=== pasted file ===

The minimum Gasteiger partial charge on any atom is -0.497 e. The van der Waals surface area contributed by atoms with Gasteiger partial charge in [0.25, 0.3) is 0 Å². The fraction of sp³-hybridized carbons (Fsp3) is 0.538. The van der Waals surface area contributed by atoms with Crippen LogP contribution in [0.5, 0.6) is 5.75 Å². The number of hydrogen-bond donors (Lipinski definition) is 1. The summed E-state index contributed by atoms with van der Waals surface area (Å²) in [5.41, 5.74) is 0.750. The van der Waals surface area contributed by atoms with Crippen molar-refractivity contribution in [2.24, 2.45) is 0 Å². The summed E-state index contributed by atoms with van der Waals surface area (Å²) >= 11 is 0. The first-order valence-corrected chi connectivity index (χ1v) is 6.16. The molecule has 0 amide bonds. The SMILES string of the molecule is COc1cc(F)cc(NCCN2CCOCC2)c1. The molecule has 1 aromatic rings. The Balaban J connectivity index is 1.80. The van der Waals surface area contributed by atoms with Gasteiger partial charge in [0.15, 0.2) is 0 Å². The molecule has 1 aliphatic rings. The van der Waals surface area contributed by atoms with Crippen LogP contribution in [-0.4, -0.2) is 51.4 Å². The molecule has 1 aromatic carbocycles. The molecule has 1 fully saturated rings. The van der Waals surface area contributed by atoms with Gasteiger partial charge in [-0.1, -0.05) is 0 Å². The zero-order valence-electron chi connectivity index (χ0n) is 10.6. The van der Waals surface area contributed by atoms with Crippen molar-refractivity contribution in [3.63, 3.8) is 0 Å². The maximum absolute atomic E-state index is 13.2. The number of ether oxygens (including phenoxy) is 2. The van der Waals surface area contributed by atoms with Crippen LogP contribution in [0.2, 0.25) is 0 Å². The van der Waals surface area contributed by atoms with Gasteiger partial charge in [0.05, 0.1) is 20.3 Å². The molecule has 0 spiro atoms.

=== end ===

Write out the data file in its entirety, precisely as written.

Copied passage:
The minimum Gasteiger partial charge on any atom is -0.497 e. The van der Waals surface area contributed by atoms with Gasteiger partial charge in [0.25, 0.3) is 0 Å². The fraction of sp³-hybridized carbons (Fsp3) is 0.538. The van der Waals surface area contributed by atoms with Crippen LogP contribution in [0.5, 0.6) is 5.75 Å². The number of hydrogen-bond donors (Lipinski definition) is 1. The summed E-state index contributed by atoms with van der Waals surface area (Å²) in [5.41, 5.74) is 0.750. The van der Waals surface area contributed by atoms with Crippen molar-refractivity contribution in [2.24, 2.45) is 0 Å². The summed E-state index contributed by atoms with van der Waals surface area (Å²) >= 11 is 0. The first-order valence-corrected chi connectivity index (χ1v) is 6.16. The molecule has 0 amide bonds. The SMILES string of the molecule is COc1cc(F)cc(NCCN2CCOCC2)c1. The molecule has 1 aromatic rings. The Balaban J connectivity index is 1.80. The van der Waals surface area contributed by atoms with Gasteiger partial charge in [0.15, 0.2) is 0 Å². The molecule has 1 aliphatic rings. The van der Waals surface area contributed by atoms with Crippen LogP contribution in [-0.4, -0.2) is 51.4 Å². The molecule has 1 aromatic carbocycles. The molecule has 1 fully saturated rings. The van der Waals surface area contributed by atoms with Gasteiger partial charge in [-0.1, -0.05) is 0 Å². The zero-order valence-electron chi connectivity index (χ0n) is 10.6. The van der Waals surface area contributed by atoms with Crippen molar-refractivity contribution in [3.63, 3.8) is 0 Å². The maximum absolute atomic E-state index is 13.2. The number of ether oxygens (including phenoxy) is 2. The van der Waals surface area contributed by atoms with Crippen LogP contribution in [0.2, 0.25) is 0 Å². The van der Waals surface area contributed by atoms with Gasteiger partial charge in [0.05, 0.1) is 20.3 Å². The molecule has 0 spiro atoms.